Vernacular concepts

E. Parmasto e.parmasto at ZBI.EE
Sat Feb 26 16:31:27 CST 2005

In Estonia, there are lists of _accepted_ common
(vernacular) names of plants compiled (and
sometimes changed) by a special Committee since
1918. These names are in use in all key books,
available in web databases, in use in school and
university textbooks and by translators of literary
texts. The list of "official vernacular names" is in no
way equivalent of cultural genocide: 25,342
vernacular names of indigenous and introduced
species have been collected since 1660, available in
G. Vilbaste's book (1993) and in a database
distributed on a floppy disk.  I cannot see any
genocide in the fact that one common name
_nurmenukk_ is in "official" use for Primula veris
instead of all 216  vernacular names.
   The main question is, how the "official lists" have
been / will be compiled - is it a _subjective_ process
or a well established carefully planned by botanists
and linguists system.
Erast Parmasto
> on 2005-02-25 14:28 David Remsen wrote:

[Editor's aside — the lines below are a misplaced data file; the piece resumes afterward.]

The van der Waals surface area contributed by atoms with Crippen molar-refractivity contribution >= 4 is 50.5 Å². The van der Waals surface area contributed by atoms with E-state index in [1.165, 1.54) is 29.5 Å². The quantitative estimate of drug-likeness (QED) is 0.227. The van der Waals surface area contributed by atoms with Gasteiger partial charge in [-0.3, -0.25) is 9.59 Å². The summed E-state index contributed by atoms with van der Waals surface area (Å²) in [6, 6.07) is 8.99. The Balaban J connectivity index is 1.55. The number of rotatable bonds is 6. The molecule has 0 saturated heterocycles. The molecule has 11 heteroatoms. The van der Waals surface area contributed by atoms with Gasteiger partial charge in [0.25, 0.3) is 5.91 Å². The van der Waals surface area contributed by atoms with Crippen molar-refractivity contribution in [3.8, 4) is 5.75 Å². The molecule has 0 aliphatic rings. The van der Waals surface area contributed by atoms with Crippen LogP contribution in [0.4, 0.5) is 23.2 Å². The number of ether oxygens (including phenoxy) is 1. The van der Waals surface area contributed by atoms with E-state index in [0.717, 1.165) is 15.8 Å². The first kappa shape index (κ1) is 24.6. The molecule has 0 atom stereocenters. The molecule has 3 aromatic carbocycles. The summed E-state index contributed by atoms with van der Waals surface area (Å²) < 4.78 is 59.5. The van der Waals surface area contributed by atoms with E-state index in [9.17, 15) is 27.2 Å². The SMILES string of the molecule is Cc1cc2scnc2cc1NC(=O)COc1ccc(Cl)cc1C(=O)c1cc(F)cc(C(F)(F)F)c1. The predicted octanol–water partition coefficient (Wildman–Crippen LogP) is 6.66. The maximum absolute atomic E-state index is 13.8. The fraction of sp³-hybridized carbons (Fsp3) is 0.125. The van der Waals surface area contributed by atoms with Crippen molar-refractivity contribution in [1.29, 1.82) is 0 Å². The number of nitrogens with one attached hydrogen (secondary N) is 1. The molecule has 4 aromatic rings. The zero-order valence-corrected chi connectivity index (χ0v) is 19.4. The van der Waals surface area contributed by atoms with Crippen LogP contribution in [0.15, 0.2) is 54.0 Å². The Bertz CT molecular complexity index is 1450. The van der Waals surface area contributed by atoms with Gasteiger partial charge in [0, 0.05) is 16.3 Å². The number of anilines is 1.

> > It seems to me that while there are some groups and
> > attempts to regulate or create "official" lists of vernacular names
> > for a given purpose that this is really a subjective process
> > independent of a more broadly defined objective vernacular concept.
> There are cultural and sociological dimensions as well: to many
> indigenous groups, "official vernacular names" would be the equivalent
> of cultural genocide.
> In fact, I started using the term "vernacular name" instead of "common
> name" because in plants (at least in the United States), there are
> many attempts to regulate "common names", especially of listed species
> (for which common names are invented when they don't already exist).
> I certainly understand that vernacular names can be studied, as well
> as their often complex relationships to binomials and the complex
> taxonomic concepts that underlie them. Regulating them directly works
> against these studies.
> --
> Curtis Clark

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